Sign in →

Test Code ZNCRU Zinc/Creatinine Ratio, Random, Urine

Reporting Name

Zinc/Creat Ratio, Random, U

Useful For

Identifying the cause of abnormal serum zinc concentrations using a random urine specimen

Profile Information

Test ID Reporting Name Available Separately Always Performed
ZNCR Zinc/Creat Ratio, U No Yes
CDCR Creatinine Conc No Yes

Performing Laboratory

Mayo Medical Laboratories in Rochester

Specimen Type


Specimen Required

Patient Preparation:

High concentrations of barium are known to interfere with most metals tests. If barium-containing contrast media has been administered, a specimen should not be collected for 96 hours.

Supplies: Urine Tubes, 10 mL (T068)

Collection Container/Tube: Clean, plastic urine collection container with no metal cap or glued insert

Submission Container/Tube: Plastic urine tube (T068) or clean, plastic aliquot container with no metal cap or glued insert

Specimen Volume: 3 mL

Collection Instructions:

1. Collect a random urine specimen.

2. See Trace Metals Analysis Specimen Collection and Transport in Special Instructions for complete instructions.

Specimen Minimum Volume

0.7 mL

Specimen Stability Information

Specimen Type Temperature Time
Urine Refrigerated (preferred) 28 days
  Ambient  28 days
  Frozen  28 days

Reference Values

0-17 years: not established

≥18 years: 89-910 mcg/g Creatinine

Day(s) and Time(s) Performed

Tuesday, Thursday; 8 a.m.

Test Classification

See Individual Test IDs

CPT Code Information

84630 Zinc Concentration

82570 Creatinine Concentration

LOINC Code Information

Test ID Test Order Name Order LOINC Value
ZNCRU Zinc/Creat Ratio, Random, U In Process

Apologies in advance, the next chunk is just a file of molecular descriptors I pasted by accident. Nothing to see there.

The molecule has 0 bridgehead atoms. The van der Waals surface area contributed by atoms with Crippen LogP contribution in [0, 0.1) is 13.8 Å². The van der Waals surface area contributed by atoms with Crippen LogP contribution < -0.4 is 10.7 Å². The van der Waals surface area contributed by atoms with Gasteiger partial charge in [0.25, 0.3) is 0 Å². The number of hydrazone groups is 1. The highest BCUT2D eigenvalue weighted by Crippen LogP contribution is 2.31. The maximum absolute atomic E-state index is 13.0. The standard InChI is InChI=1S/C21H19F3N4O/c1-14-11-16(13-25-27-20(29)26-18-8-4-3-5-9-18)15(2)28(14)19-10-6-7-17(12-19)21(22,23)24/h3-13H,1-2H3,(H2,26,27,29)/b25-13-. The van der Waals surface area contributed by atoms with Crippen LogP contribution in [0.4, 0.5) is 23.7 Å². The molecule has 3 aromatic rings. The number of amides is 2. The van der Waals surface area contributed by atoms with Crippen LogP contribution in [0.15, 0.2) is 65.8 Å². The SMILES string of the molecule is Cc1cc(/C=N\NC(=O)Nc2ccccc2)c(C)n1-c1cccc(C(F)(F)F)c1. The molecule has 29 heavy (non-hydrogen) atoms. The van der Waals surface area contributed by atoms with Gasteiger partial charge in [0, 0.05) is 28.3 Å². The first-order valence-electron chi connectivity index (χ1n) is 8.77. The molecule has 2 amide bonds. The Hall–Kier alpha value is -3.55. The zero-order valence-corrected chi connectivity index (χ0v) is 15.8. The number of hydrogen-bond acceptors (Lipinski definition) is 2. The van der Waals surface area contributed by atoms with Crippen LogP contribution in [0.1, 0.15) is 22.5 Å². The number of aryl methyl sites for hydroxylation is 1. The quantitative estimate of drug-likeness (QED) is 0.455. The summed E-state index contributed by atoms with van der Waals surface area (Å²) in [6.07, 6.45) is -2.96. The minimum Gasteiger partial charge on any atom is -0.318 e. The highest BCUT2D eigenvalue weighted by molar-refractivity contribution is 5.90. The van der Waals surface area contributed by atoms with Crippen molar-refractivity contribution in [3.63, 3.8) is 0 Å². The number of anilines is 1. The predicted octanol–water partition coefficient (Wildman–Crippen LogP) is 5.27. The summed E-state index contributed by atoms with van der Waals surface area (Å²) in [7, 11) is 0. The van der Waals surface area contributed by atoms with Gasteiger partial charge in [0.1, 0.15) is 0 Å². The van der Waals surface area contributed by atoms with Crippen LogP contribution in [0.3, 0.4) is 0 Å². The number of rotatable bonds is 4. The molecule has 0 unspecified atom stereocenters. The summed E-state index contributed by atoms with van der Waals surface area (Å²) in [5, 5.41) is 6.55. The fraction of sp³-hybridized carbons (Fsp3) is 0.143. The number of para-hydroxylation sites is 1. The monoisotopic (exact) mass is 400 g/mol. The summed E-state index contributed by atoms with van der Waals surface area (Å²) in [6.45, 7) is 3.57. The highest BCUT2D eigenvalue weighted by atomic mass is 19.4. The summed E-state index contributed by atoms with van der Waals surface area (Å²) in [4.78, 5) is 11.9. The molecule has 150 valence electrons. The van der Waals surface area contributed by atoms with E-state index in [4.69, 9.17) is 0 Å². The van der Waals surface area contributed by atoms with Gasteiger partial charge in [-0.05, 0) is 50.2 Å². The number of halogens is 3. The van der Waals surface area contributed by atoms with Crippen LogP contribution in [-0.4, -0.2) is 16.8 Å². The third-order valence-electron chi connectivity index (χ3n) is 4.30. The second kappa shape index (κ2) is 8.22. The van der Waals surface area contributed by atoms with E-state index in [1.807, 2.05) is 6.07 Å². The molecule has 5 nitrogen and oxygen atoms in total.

Result ID Test Result Name Result LOINC Value
CDCR Creatinine Conc 2161-8
32876 Zinc/Creat Ratio, U 13473-4

Clinical Information

Zinc is an essential element; it is a critical cofactor for carbonic anhydrase, alkaline phosphatase, RNA and DNA polymerases, alcohol dehydrogenase, and many other physiologically important proteins. Zinc also is a key element required for active wound healing.


Zinc depletion occurs either because it is not absorbed from the diet or it is lost after absorption. Dietary deficiency may be due to absence (parenteral nutrition) or because the zinc in the diet is bound to fiber and not available for absorption. Once absorbed, the most common route of loss is via exudates from open wounds such as third-degree burns or gastrointestinal loss as in colitis. Hepatic cirrhosis also causes excess loss of zinc by enhancing renal excretion. The peptidase, kinase, and phosphorylase enzymes are most sensitive to zinc depletion.


Zinc excess is not of major clinical concern. The popular American habit of taking mega-vitamins (containing huge doses of zinc) produces no direct toxicity problems. Much of this zinc passes through the gastrointestinal tract and is excreted in the feces. The excess fraction that is absorbed is excreted in the urine. The only known effect of excessive zinc ingestion relates to the fact that zinc interferes with copper absorption, which can lead to hypocupremia.

Analytic Time

1 day

NY State Approved


Method Name

ZNCR: Inductively Coupled Plasma-Mass Spectrometry (ICP-MS)

CDCR: Enzymatic Colorimetric Assay